Spyker was finally forced into bankruptcy late last year by a Dutch court after it was determined the struggling sports car brand, already behind in its payments, wouldn’t be able to pay back creditors. Fast forward to today and Spyker is no longer in bankruptcy thanks to a bridging loan that will keep the company going for the time being.
The bridging loan provided a solid foundation for Spyker in lodging a successful appeal to have the bankruptcy ruling overturned yesterday in court. The automaker isn’t quite out of the woods yet, as it still is operating under a “temporary moratorium of payment” which is similar to our own Chapter 11 bankruptcy protection rules, whereby Spyker is given time to recognize its operations.
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Now, Spyker must continue to negotiate with its creditors and hopefully start building some cars. Spyker says it will continue with plans to introduce its new entry-level model, the B6 Venator, as well as a merger with a U.S.-based manufacturer of “high-performance electric aircraft.”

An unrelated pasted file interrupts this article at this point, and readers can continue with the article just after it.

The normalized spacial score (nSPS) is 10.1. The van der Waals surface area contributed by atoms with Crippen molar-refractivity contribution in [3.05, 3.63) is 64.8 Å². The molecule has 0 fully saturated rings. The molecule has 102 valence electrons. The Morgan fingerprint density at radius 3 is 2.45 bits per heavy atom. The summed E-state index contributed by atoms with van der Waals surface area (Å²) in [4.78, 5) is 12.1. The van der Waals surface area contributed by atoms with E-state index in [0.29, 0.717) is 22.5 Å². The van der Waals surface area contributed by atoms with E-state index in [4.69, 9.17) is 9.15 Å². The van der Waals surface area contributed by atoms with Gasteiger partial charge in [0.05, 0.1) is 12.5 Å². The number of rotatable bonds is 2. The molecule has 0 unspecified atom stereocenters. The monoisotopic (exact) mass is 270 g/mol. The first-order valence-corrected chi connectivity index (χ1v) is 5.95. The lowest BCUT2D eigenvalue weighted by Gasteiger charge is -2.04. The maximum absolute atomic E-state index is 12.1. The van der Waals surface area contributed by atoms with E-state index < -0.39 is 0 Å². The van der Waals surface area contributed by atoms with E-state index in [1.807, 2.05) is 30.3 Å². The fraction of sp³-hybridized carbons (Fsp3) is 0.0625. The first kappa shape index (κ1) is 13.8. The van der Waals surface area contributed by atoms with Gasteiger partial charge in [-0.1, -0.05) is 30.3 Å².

No, Spyker isn’t planning on entering the aviation business, which a previous incarnation of the brand did during the early parts of the last century. Instead, Spyker wants to build electric sports cars with what the company describes as “disruptive sustainable technology,” presumably borrowed from the electric aircraft firm.
In a statement, Spyker CEO and co-founder Victor Muller says he expects to emerge from the temporary moratorium of payment in “a matter of weeks.”